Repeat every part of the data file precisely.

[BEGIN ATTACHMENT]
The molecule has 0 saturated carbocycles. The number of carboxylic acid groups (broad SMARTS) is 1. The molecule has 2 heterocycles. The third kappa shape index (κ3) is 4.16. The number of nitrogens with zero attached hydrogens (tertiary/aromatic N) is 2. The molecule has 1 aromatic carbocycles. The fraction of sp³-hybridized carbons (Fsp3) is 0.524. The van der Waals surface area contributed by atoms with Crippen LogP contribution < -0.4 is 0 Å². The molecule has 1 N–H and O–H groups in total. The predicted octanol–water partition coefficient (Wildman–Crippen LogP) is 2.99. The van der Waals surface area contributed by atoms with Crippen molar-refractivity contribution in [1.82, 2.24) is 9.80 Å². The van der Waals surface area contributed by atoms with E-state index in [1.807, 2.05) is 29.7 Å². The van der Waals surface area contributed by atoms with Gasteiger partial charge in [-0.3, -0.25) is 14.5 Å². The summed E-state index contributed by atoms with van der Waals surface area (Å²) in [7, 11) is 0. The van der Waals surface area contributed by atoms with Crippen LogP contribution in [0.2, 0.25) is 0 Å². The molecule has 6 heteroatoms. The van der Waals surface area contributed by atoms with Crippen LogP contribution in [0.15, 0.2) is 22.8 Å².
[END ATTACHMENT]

The molecule has 0 saturated carbocycles. The number of carboxylic acid groups (broad SMARTS) is 1. The molecule has 2 heterocycles. The third kappa shape index (κ3) is 4.16. The number of nitrogens with zero attached hydrogens (tertiary/aromatic N) is 2. The molecule has 1 aromatic carbocycles. The fraction of sp³-hybridized carbons (Fsp3) is 0.524. The van der Waals surface area contributed by atoms with Crippen LogP contribution < -0.4 is 0 Å². The molecule has 1 N–H and O–H groups in total. The predicted octanol–water partition coefficient (Wildman–Crippen LogP) is 2.99. The van der Waals surface area contributed by atoms with Crippen molar-refractivity contribution in [1.82, 2.24) is 9.80 Å². The van der Waals surface area contributed by atoms with E-state index in [1.807, 2.05) is 29.7 Å². The van der Waals surface area contributed by atoms with Gasteiger partial charge in [-0.3, -0.25) is 14.5 Å². The summed E-state index contributed by atoms with van der Waals surface area (Å²) in [7, 11) is 0. The van der Waals surface area contributed by atoms with Crippen LogP contribution in [0.2, 0.25) is 0 Å². The molecule has 6 heteroatoms. The van der Waals surface area contributed by atoms with Crippen LogP contribution in [0.15, 0.2) is 22.8 Å².